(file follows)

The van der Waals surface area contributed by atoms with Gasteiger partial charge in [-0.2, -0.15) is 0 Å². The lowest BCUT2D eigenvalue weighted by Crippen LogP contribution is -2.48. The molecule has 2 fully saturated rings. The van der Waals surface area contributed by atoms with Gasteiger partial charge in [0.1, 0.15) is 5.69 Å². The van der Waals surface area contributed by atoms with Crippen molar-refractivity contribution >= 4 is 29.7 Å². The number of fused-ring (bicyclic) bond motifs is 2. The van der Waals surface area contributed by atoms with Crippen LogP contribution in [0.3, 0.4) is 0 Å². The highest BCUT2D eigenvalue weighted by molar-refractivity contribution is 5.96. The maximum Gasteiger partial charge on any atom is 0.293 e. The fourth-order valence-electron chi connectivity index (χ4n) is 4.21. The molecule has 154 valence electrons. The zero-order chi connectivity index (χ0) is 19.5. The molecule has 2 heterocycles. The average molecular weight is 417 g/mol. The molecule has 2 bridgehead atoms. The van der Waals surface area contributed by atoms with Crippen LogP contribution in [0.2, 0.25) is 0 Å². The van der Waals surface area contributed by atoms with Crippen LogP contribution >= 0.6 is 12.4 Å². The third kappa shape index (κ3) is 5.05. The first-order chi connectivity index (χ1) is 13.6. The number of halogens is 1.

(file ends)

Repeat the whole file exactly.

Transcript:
The van der Waals surface area contributed by atoms with Gasteiger partial charge in [-0.2, -0.15) is 0 Å². The lowest BCUT2D eigenvalue weighted by Crippen LogP contribution is -2.48. The molecule has 2 fully saturated rings. The van der Waals surface area contributed by atoms with Gasteiger partial charge in [0.1, 0.15) is 5.69 Å². The van der Waals surface area contributed by atoms with Crippen molar-refractivity contribution >= 4 is 29.7 Å². The number of fused-ring (bicyclic) bond motifs is 2. The van der Waals surface area contributed by atoms with Crippen LogP contribution in [0.3, 0.4) is 0 Å². The highest BCUT2D eigenvalue weighted by molar-refractivity contribution is 5.96. The maximum Gasteiger partial charge on any atom is 0.293 e. The fourth-order valence-electron chi connectivity index (χ4n) is 4.21. The molecule has 154 valence electrons. The zero-order chi connectivity index (χ0) is 19.5. The molecule has 2 heterocycles. The average molecular weight is 417 g/mol. The molecule has 2 bridgehead atoms. The van der Waals surface area contributed by atoms with Crippen LogP contribution in [0.2, 0.25) is 0 Å². The van der Waals surface area contributed by atoms with Crippen LogP contribution >= 0.6 is 12.4 Å². The third kappa shape index (κ3) is 5.05. The first-order chi connectivity index (χ1) is 13.6. The number of halogens is 1.